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The Brookfield Hall Restoration

The Brookfield Hall Restoration

Anyone driving past the Brookfield Hall now could not help but notice that the Brookfield Hall is undergoing a bit of a facelift.

Our Brookfield Hall arrived here at the Showground in 1932. This current restoration is probably the most significant building work the hall has had done to it since then. Over the years it has been restumped (the last time in the 1980s by our current re-stumper Peter Mackenzie), painted (there is a lovely little mural on the side now laid bare by the removal of the annexe, with two separate sets of initials (‘J B’)), and the annexe was added in the 1940s and enlarged in the 1970s.  Part of the annexe cladding and windows came from the old 1871 hall and, while the annexe is being rebuilt, these historical materials are in storage, awaiting a new life in the revitalised building.

It was apparent to all who dealt with the hall on a daily basis, most obviously to the trustees, that something had to be done or this wonderful old lady of Brookfield, having reached her centenary would not make it to the next. The trustees hatched a plan to do the work that is now under way in February 2016, when the Brookfield Hall Restoration Committee met for the first time. Since that time, with a lot of hard work and effort by a large number of people, over $350,000 has been raised from State and local government, and donations from a significant section of the local community. Part of this fundraising effort involved the writing, publishing and delivering of a high-quality booklet to the people of Brookfield and surrounding areas describing the area’s history and that of the Brookfield Hall. The funds generated were enough to start this project. With a local builder, a local restumping contractor and suppliers who have given their support in kind and financially, a true community hall and annexe will be on this spot for at least another 100 years.

This is the plan

When the work is finished, by the end of June, the exterior of the hall and its annexe will look largely the same as it did before the work began, albeit a little fresher and happier. There will be better pathways around it, a disabled toilet for the mobility -impaired members of our community at the end of the ladies’ toilets, a much easier access to the hall for everyone who comes to this marvellous building, and some landscaping in keeping with the landscaping elsewhere on the Reserve.

The real changes are inside. Since work began at the beginning of March, the hall has already been raised and ‘restumped’ so that its interior floor, while there will be a distinct demarcation between the old floor timbers of the hall and the new ones of the annexe, will be on the same level as the previous annexe floor. The stage is untouched, and the steps leading from the northern door have been raised a small distance only.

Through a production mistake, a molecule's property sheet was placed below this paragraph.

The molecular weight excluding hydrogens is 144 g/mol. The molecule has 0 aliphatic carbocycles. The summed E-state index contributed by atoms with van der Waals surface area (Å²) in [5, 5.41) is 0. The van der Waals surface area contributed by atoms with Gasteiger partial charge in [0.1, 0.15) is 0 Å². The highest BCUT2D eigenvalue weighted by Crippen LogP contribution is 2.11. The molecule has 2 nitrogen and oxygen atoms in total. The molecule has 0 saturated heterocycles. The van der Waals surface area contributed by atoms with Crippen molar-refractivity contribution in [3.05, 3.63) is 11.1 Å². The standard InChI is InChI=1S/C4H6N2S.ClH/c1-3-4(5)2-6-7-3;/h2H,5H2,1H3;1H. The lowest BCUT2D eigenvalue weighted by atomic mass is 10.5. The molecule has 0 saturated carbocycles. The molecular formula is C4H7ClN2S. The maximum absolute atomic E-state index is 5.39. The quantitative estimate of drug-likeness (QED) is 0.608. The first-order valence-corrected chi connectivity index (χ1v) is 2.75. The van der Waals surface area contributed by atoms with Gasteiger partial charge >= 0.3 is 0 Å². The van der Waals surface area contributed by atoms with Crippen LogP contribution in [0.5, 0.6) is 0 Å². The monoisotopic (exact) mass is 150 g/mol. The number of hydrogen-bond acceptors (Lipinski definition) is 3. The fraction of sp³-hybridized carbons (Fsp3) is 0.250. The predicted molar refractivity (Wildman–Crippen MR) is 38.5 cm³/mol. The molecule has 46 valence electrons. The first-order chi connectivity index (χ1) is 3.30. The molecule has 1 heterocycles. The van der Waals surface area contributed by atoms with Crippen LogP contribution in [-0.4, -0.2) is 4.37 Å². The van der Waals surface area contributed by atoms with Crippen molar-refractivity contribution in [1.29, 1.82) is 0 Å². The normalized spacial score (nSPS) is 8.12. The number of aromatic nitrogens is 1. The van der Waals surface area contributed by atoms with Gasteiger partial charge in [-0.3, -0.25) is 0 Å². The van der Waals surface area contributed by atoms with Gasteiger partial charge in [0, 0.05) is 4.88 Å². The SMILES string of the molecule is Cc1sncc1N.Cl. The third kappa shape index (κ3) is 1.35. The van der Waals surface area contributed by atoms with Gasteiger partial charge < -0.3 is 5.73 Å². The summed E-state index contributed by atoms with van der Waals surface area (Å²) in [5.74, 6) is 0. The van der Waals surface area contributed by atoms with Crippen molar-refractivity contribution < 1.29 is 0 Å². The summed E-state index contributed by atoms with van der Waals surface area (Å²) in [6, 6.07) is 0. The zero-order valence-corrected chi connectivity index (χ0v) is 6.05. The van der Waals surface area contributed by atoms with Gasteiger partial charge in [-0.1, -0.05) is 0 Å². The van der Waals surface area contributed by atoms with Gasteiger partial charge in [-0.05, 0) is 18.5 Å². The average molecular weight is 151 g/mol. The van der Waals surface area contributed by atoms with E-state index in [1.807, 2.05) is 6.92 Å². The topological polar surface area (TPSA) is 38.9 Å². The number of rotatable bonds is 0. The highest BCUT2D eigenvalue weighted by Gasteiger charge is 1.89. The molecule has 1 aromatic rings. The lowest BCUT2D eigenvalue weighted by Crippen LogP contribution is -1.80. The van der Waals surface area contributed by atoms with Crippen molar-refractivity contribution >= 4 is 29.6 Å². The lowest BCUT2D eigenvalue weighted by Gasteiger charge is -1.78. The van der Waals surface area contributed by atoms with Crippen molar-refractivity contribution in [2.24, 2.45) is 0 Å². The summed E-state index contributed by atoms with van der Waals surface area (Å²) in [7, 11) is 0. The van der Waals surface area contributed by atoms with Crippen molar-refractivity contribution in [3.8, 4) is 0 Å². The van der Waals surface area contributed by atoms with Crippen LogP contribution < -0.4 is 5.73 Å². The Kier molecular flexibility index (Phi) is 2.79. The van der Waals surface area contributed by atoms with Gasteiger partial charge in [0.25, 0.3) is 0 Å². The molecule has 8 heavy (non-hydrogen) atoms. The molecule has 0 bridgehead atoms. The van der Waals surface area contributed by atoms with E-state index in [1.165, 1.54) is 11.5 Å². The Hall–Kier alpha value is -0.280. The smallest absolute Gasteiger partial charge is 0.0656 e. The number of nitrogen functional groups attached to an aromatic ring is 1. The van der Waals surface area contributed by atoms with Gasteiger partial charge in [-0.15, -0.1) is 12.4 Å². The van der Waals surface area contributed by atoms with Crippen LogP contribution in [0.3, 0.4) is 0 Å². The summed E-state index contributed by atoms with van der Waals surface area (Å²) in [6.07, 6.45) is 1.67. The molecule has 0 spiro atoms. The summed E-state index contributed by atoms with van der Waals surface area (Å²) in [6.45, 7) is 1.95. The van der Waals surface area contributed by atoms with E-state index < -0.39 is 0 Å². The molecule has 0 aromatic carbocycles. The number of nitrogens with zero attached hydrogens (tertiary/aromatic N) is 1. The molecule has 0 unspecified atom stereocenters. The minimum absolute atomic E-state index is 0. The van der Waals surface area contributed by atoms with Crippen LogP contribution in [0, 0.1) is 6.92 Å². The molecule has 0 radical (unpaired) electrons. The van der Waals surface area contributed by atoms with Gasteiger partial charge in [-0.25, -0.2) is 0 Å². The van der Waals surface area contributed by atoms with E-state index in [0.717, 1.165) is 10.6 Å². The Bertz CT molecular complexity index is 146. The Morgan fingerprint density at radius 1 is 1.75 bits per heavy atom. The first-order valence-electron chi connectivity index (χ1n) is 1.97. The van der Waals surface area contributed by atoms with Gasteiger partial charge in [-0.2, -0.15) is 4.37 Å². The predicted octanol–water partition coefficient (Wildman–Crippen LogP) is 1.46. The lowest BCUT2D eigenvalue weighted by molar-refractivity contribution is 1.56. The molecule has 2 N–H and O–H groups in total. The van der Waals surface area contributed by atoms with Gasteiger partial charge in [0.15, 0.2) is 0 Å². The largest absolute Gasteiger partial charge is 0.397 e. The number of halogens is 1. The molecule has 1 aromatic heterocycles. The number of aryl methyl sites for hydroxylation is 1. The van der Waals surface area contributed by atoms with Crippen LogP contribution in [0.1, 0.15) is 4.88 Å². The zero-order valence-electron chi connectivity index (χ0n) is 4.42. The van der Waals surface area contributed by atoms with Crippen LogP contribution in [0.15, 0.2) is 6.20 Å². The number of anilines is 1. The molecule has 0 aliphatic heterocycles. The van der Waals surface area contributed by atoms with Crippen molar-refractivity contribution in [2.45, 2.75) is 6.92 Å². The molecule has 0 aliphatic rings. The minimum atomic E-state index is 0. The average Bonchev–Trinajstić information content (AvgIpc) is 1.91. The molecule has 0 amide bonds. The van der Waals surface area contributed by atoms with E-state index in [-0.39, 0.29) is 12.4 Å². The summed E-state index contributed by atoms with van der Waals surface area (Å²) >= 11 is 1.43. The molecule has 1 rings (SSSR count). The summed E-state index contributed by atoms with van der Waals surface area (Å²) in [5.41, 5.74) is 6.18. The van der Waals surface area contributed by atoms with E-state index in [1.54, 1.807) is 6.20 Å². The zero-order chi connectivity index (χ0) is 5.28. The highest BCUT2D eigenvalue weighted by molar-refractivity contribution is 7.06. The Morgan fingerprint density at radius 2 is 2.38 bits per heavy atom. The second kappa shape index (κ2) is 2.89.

The annexe, apart from the incorporated historical features, will be completely new. A caterers’ kitchen, with ovens, hotplate, dishwasher and under bench refrigerator will take the place of the previous sink, benches, refrigerator and urn. The ‘bar’ bench will be faced on its outside in timber from the old annexe, as will a mobile bench. The storeroom will still be in the same place, but a little smaller and entered from the hall interior by opening two sliding doors which, when closed, will have inscribed on their public faces the names of everyone who has contributed to the restoration – a functional honour board.

Progress so far

The hall has been lifted and resettled, inspected and the work approved. The annexe has been demolished. The heritage timbers have been stored. The old stumps under the annexe have been removed. The footings and part of the concrete slab on which the annexe will rest have been poured. The work on the pathways to the disabled toilet has been started.

Future timetable

The steel frame for the new annexe will be fabricated on site and the disabled toilet will be started shortly. The hall and its immediate surrounds will not be able to be used during the Brookfield Show, and the needlework stewards will not be able to run their very popular needlework section this year at the Show. However, it is hoped that there will be a weekend later in the year when they can hold an exhibition. It is anticipated that there will be an official opening of the restored hall and annexe in October, one month after the centenary of the opening of the original Darra Victory Hall on 21st September 1918.

As work progresses, there will be further bulletins on the website.

 

 

 

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